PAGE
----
• Batteries and Chargers

Our Picks:

Oyrgcik Backseat Car Organizer
Keep everything neat and organized on your next road trip with a car organizer that slips over the back of the front seats and has room for tablets, toys, games, snacks, and all the other road trip essentials you need on hand.

Fortem Car Trunk Organizer
With three spacious compartments and some extra side pockets, a car trunk organizer like this one will help keep your snacks, supplies, and emergency items in one convenient place.

Spill-Proof Car Trash Can
Keep your car clear of candy wrappers, messy napkins, and fast food receipts with a compact garbage can that attaches to the headrest, console, or side door.

Road Trip Safety Essentials

When planning your what to pack for a road trip checklist, you can’t forget the safety essentials. These are things to have on hand just in case, to protect you, your car, and your passengers, if something goes wrong.

You should definitely have a roadside emergency kit in your car. This will help you whether you run out of gas, pop a tire, or have a dead battery. You should also have a first aid kit on hand to treat any minor medical mishaps that might otherwise dampen your vacation.

It’s always best to be prepared, so don’t leave on a road trip without having these items packed in your car.

  • Roadside Emergency Kit
  • Air Compressor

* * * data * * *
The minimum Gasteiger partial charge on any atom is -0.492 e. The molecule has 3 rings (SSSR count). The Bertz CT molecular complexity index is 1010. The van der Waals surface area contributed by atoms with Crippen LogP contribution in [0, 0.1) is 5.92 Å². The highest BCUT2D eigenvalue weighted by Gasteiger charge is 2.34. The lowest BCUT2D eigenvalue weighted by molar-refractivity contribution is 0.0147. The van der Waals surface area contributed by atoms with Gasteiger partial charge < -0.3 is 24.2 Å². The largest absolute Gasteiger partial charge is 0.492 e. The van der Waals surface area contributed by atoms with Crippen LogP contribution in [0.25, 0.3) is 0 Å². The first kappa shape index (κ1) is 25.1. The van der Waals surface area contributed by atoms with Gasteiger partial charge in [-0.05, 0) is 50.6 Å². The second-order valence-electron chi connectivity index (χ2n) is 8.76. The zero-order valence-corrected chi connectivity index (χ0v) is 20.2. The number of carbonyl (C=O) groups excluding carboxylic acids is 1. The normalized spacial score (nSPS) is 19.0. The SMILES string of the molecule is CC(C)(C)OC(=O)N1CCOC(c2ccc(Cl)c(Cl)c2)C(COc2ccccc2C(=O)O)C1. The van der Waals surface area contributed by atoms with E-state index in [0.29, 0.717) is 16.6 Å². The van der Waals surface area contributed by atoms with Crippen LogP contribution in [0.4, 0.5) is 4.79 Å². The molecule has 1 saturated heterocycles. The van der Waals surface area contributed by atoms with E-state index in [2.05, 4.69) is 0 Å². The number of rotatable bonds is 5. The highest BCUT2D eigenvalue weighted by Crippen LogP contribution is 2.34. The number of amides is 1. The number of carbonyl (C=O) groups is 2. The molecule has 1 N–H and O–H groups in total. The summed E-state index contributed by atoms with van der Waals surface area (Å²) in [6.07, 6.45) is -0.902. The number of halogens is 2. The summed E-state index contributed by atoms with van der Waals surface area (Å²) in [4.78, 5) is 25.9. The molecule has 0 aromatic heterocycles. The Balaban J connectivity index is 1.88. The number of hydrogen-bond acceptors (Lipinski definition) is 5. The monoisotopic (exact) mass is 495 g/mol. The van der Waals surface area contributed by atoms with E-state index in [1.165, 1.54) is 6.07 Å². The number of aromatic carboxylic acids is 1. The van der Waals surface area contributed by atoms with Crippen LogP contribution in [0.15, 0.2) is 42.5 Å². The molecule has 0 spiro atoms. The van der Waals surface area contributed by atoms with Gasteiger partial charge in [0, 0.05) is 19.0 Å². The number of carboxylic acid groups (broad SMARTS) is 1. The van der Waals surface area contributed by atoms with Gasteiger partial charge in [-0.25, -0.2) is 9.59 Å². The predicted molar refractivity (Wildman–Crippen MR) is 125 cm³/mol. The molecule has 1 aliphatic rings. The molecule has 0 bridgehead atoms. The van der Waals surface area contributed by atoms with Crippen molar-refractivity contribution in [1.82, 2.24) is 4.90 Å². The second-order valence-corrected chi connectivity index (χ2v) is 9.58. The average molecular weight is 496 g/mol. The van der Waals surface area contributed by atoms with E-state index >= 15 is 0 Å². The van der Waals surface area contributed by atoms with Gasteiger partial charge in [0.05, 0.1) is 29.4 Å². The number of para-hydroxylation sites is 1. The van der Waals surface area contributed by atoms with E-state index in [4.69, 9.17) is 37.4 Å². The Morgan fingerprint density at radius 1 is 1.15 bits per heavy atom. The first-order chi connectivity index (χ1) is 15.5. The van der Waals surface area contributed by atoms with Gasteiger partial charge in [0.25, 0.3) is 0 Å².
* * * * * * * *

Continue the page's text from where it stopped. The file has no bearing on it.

• Jumper Cables
  • Tow Rope
  • Window Hammer
  • Booster Cables
  • Flashlight
  • Spare Tire
  • Tire Jack
  • First Aid Kit (Pain Reliever, Band Aids, Antibiotic Cream, Benadryl, Tums)
  • Candles
  • Lighter
  • Tool Kit
  • Duct Tape
  • WD40
  • Empty Portable Gas Can
  • Washer Fluid
  • Transmission Oil
  • Brake Fluid
  • Rags and an Old Blanket
  • Extra Car Key
  • Gallon Jug of Water

For winter road trips or snowy locations you should also bring:

  • Tire Chains
  • Ice Scraper
  • Non-Clay Kitty Litter
  • Folding Shovel
  • Warm Clothes
  • Heavy Blanket

Our Picks:

Coocheer Auto Emergency Kit
You can never be too prepared when packing for a road trip. Keeping a car emergency kit in your trunk is a must for road trips both short and long. This one has an air compressor, reflective warning triangle, tow rope, hammer, jumper cables, and more to give you piece of mind that you’re prepared for any emergency on the road.

Surviveware Small First Aid Kit
Be prepared for anything by storing a first aid kit in your car. Choose a waterproof model like this one packed with everything you expect and need: antiseptic wipes, adhesive bandages, an emergency blanket, splinter probes, and more.

3-Piece Snow Survival Kit